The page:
Black and white photogprah of airship flying over a crowd low to the ground.

On 19 January 1915 the way that war was viewed in Britain changed. Wars no longer happened overseas confined to designated battlefields the events of which would be read about in the newspapers of the day. War came to your doorstep in the form of bombing. In 1915 giant lighter-than-air airships, commonly known as Zeppelins (named after Count Ferdinand Graf von Zeppelin who initiated the development of airships in Germany in 1900) would deliver these bombs. Of course the Zeppelins were not designed originally for war but as passenger craft.

Men and women, some men in military uniform look out ofa Gondola window which is attached to an airship

Two Zeppelins, L3 and L4 (which were respectively the twenty-fourth and twenty-seventh airships manufactured by Luftschiffbau Zeppelin) armed with 24 bombs took off from a base at Fuhlsbüttel, Hamburg at approximately 11.30am on Tuesday January 19 1915. They arrived over the East Anglian coast nine hours later at around 8.30pm. The cover of darkness being one of their greatest weapons. This would be the first Zeppelin raid. Due to the weather conditions, the Zeppelins would bomb Great Yarmouth and Kings Lynn.

Martha Taylor aged 74 and Samuel Smith aged 53 would be the first two British civilians killed in an air raid. Four people would be killed in total and another 16 injured in this raid.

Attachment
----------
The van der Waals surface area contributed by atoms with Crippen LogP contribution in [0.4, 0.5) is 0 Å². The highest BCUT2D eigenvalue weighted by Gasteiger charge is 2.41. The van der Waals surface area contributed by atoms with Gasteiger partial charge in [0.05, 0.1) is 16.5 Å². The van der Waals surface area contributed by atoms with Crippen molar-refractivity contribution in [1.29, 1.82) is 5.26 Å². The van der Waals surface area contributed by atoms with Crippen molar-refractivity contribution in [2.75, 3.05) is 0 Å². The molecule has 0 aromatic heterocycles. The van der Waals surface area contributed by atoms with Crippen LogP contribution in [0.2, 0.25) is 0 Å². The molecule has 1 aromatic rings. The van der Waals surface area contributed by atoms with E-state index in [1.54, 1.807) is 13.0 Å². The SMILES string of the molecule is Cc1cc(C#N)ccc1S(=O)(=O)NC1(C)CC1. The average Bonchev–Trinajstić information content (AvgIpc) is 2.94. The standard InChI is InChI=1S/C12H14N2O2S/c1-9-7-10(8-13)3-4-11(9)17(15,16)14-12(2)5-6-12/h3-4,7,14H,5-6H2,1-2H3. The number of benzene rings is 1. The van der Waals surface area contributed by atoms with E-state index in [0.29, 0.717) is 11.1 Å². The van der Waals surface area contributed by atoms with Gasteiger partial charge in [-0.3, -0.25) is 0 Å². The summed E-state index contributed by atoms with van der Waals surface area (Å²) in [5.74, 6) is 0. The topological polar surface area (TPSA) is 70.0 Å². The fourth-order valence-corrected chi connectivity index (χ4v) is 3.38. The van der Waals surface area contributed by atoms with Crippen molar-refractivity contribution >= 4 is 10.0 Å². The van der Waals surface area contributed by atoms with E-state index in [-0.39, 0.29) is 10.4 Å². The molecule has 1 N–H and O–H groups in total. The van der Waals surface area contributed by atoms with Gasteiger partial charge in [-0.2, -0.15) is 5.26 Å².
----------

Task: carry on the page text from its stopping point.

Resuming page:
When these monsters of the skies appeared, Britain had no real effective form of defence although German airships had been viewed with suspicion in Britain for many years. Further incursions into British airspace would occur and attacks would mostly be confined to coastal areas as Kaiser Wilhelm was unwilling to give permission to attack London.

London would however soon be targeted as the major city. Part permission was given and London ‘east of the Tower of London’ was approved as a legitimate target by the Kaiser on 5 May 1915. On the night of 31 May – 1 June 1915, a dark moonless night, the first London focused raid took place by airships. Bombs fell from Stoke Newington to Stepney and caused 41 fires. This was due to the incendiary bombs used. The police recorded 91 incendiary devices, 28 explosive bombs and two grenades dropped.

In September 1914 Britain’s air defences had been trusted to the Royal Navy and First Lord of the Admiralty Winston Churchill set to work in this new arena. New airfields were laid out, searchlights and anti-aircraft guns coordinated and night flying training undertaken. Civil defence measures included a partial black out. However, all these measures counted for nothing. 15 Royal Naval Air Service (RNAS) aircraft were launched against the intruder but only one pilot saw the airship and he was forced to land due to engine trouble before he had a chance to gain attitude and engage.

The reality was that an airship, some 157 metres in length had dropped bombs over London for 20 minutes and then returned home. None of the airships carried navigation or bomb aiming equipment accurate enough to ensure civilian targets were not hit so this was inevitable. The victims of this London bombing were 7 killed and 35 injured. Among the dead was a three-year-old girl, Elsie Leggatt. This earned the ‘Zepps’ another title, ‘Baby-Killers’.

Illustration drawn for the Daily Chronicle, portraying a soldier looking up towards a Zeppelin, whilst a woman and child mourn a figure on the ground.

Newspapers such as The Daily News and The Daily Chronicle offered advice on what to do when the Zeppelins came and both offered free insurance against Zeppelin bomb damage if you subscribed to their paper.

A public warning poster appeared from 1915 illustrated with diagrams of both British and German airships and aircraft. The text read: